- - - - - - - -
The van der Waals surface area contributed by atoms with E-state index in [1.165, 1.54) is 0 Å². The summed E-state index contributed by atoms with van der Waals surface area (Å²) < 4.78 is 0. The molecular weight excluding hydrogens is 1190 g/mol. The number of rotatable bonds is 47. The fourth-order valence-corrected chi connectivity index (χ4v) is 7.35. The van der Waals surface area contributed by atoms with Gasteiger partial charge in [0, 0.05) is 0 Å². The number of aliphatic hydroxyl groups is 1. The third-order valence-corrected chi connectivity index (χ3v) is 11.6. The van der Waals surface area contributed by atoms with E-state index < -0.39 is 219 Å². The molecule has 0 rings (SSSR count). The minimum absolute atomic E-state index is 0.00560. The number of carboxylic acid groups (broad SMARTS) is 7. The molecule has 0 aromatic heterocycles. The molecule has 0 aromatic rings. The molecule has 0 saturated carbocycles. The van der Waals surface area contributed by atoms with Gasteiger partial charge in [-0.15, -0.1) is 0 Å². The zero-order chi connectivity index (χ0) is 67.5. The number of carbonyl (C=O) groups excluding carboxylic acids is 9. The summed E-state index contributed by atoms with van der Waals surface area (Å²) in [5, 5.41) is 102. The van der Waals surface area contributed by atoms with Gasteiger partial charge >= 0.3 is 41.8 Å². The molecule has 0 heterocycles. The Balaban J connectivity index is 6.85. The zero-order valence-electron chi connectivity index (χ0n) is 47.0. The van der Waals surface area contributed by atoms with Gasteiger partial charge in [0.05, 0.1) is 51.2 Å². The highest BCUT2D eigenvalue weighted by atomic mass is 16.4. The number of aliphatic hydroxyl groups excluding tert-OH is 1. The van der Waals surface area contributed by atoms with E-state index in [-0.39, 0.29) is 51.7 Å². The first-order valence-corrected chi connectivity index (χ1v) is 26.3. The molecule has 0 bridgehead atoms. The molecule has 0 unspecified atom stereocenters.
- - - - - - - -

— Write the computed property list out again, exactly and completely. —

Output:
The van der Waals surface area contributed by atoms with E-state index in [1.165, 1.54) is 0 Å². The summed E-state index contributed by atoms with van der Waals surface area (Å²) < 4.78 is 0. The molecular weight excluding hydrogens is 1190 g/mol. The number of rotatable bonds is 47. The fourth-order valence-corrected chi connectivity index (χ4v) is 7.35. The van der Waals surface area contributed by atoms with Gasteiger partial charge in [0, 0.05) is 0 Å². The number of aliphatic hydroxyl groups is 1. The third-order valence-corrected chi connectivity index (χ3v) is 11.6. The van der Waals surface area contributed by atoms with E-state index < -0.39 is 219 Å². The molecule has 0 rings (SSSR count). The minimum absolute atomic E-state index is 0.00560. The number of carboxylic acid groups (broad SMARTS) is 7. The molecule has 0 aromatic heterocycles. The molecule has 0 aromatic rings. The molecule has 0 saturated carbocycles. The van der Waals surface area contributed by atoms with Gasteiger partial charge in [-0.15, -0.1) is 0 Å². The zero-order chi connectivity index (χ0) is 67.5. The number of carbonyl (C=O) groups excluding carboxylic acids is 9. The summed E-state index contributed by atoms with van der Waals surface area (Å²) in [5, 5.41) is 102. The van der Waals surface area contributed by atoms with Gasteiger partial charge >= 0.3 is 41.8 Å². The molecule has 0 heterocycles. The Balaban J connectivity index is 6.85. The zero-order valence-electron chi connectivity index (χ0n) is 47.0. The van der Waals surface area contributed by atoms with Gasteiger partial charge in [0.05, 0.1) is 51.2 Å². The highest BCUT2D eigenvalue weighted by atomic mass is 16.4. The number of aliphatic hydroxyl groups excluding tert-OH is 1. The van der Waals surface area contributed by atoms with E-state index in [-0.39, 0.29) is 51.7 Å². The first-order valence-corrected chi connectivity index (χ1v) is 26.3. The molecule has 0 bridgehead atoms. The molecule has 0 unspecified atom stereocenters.